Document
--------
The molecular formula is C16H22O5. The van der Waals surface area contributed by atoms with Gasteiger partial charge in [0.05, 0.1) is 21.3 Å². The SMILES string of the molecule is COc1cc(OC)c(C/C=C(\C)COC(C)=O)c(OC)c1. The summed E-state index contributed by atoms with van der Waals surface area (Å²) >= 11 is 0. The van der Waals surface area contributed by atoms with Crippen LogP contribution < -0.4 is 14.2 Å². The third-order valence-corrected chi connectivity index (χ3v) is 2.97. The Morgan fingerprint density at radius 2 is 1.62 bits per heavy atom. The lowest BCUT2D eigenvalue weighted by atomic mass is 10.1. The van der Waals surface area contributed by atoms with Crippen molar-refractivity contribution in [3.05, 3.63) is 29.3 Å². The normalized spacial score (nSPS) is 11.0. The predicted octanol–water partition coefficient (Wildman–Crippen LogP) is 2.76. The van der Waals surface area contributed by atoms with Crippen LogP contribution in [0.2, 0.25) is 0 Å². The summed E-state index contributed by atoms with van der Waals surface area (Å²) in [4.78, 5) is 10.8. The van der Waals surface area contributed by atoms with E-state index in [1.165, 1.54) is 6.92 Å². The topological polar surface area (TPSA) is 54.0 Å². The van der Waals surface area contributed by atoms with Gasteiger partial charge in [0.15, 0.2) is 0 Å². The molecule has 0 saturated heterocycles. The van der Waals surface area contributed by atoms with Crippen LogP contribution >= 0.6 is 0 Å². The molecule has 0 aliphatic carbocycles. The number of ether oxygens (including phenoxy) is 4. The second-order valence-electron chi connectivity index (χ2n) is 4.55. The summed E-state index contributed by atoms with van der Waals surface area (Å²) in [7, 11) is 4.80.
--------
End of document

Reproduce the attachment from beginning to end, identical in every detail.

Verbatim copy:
The molecular formula is C16H22O5. The van der Waals surface area contributed by atoms with Gasteiger partial charge in [0.05, 0.1) is 21.3 Å². The SMILES string of the molecule is COc1cc(OC)c(C/C=C(\C)COC(C)=O)c(OC)c1. The summed E-state index contributed by atoms with van der Waals surface area (Å²) >= 11 is 0. The van der Waals surface area contributed by atoms with Crippen LogP contribution < -0.4 is 14.2 Å². The third-order valence-corrected chi connectivity index (χ3v) is 2.97. The Morgan fingerprint density at radius 2 is 1.62 bits per heavy atom. The lowest BCUT2D eigenvalue weighted by atomic mass is 10.1. The van der Waals surface area contributed by atoms with Crippen molar-refractivity contribution in [3.05, 3.63) is 29.3 Å². The normalized spacial score (nSPS) is 11.0. The predicted octanol–water partition coefficient (Wildman–Crippen LogP) is 2.76. The van der Waals surface area contributed by atoms with Crippen LogP contribution in [0.2, 0.25) is 0 Å². The summed E-state index contributed by atoms with van der Waals surface area (Å²) in [4.78, 5) is 10.8. The van der Waals surface area contributed by atoms with E-state index in [1.165, 1.54) is 6.92 Å². The topological polar surface area (TPSA) is 54.0 Å². The van der Waals surface area contributed by atoms with Gasteiger partial charge in [0.15, 0.2) is 0 Å². The molecule has 0 saturated heterocycles. The van der Waals surface area contributed by atoms with Crippen LogP contribution >= 0.6 is 0 Å². The molecule has 0 aliphatic carbocycles. The number of ether oxygens (including phenoxy) is 4. The second-order valence-electron chi connectivity index (χ2n) is 4.55. The summed E-state index contributed by atoms with van der Waals surface area (Å²) in [7, 11) is 4.80.